While extreme competition in the boardroom can lead to leadership dysfunctions, a healthy level of competition in the boardroom can be a good thing
While extreme competition in the boardroom can lead to leadership dysfunctions, a healthy level of competition can actually facilitate productive decision-making.
Aon Hewitt’s recent People Fuel Growth study identified ‘collective ambition’ in a leadership team as a key factor in factor in effective leadership and company management.
“Collective ambition means that leaders are united under a singular vision, purpose, and aspiration,” said Na Boon Chong, senior client partner at Aon Hewitt Singapore.
Furthermore, he said that collective ambition of a high-growth firm is fueled by “competitive yet collaborative leadership”.
The report defined this as “a strong sense of direction [that builds] solidarity and conviction among senior leadership, who must be willing to sacrifice the interest of their function or business unit for the good of the enterprise.”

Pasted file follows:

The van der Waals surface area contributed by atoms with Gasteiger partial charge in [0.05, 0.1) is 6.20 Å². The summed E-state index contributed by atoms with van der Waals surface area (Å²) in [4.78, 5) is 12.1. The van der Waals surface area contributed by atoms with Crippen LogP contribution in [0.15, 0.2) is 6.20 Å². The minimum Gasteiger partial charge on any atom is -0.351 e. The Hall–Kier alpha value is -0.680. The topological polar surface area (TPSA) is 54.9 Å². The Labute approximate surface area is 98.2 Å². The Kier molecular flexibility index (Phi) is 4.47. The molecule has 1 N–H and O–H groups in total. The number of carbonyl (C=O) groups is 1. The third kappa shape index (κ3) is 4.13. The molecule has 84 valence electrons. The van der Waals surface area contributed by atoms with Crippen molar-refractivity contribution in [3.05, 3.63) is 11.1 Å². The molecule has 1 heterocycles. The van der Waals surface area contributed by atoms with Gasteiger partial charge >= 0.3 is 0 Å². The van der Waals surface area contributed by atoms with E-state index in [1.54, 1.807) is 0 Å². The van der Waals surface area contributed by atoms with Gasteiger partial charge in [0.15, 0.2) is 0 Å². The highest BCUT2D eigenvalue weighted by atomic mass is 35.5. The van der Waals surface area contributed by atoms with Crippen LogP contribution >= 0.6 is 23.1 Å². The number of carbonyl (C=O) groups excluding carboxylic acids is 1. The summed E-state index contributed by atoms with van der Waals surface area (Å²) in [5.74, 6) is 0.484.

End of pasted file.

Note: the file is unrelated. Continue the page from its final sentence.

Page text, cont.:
“If you look at the business level, organisations compete and yet form alliances where it makes business sense in order to grow and innovate. Similarly at the leadership team level, behind any great success, there is a team with members playing different roles. High achieving and competent leaders understand that collaborating effectively with others is important,” said Na.
He added that CEOs with “insight, foresight, and character” are able to harness competition while also ensuring individual accountability.
In their study, Aon Hewitt also revealed four ways that organisations can achieve a collective ambition:
1) Leadership teams should review their mission and growth plan on a regular basis.
2) Meetings should be held at least once a year to discuss the firm’s growth plans.
3) Hold meetings once a month to ensure that leaders are aligned in how to accomplish the organizational goals.
4) Leaders should ensure that all employees understand their contributions within the firm and that they are able to share in the success.
The report added that clarity is key in ensuring that all members of the organisation understand the company’s growth strategy.
“Clarity is more than rolling down growth metrics to the last level — it is communicating the message consistently and ensuring growth goals are not just a focus of the top of the organisation, but a common thread running through every employee,” they said.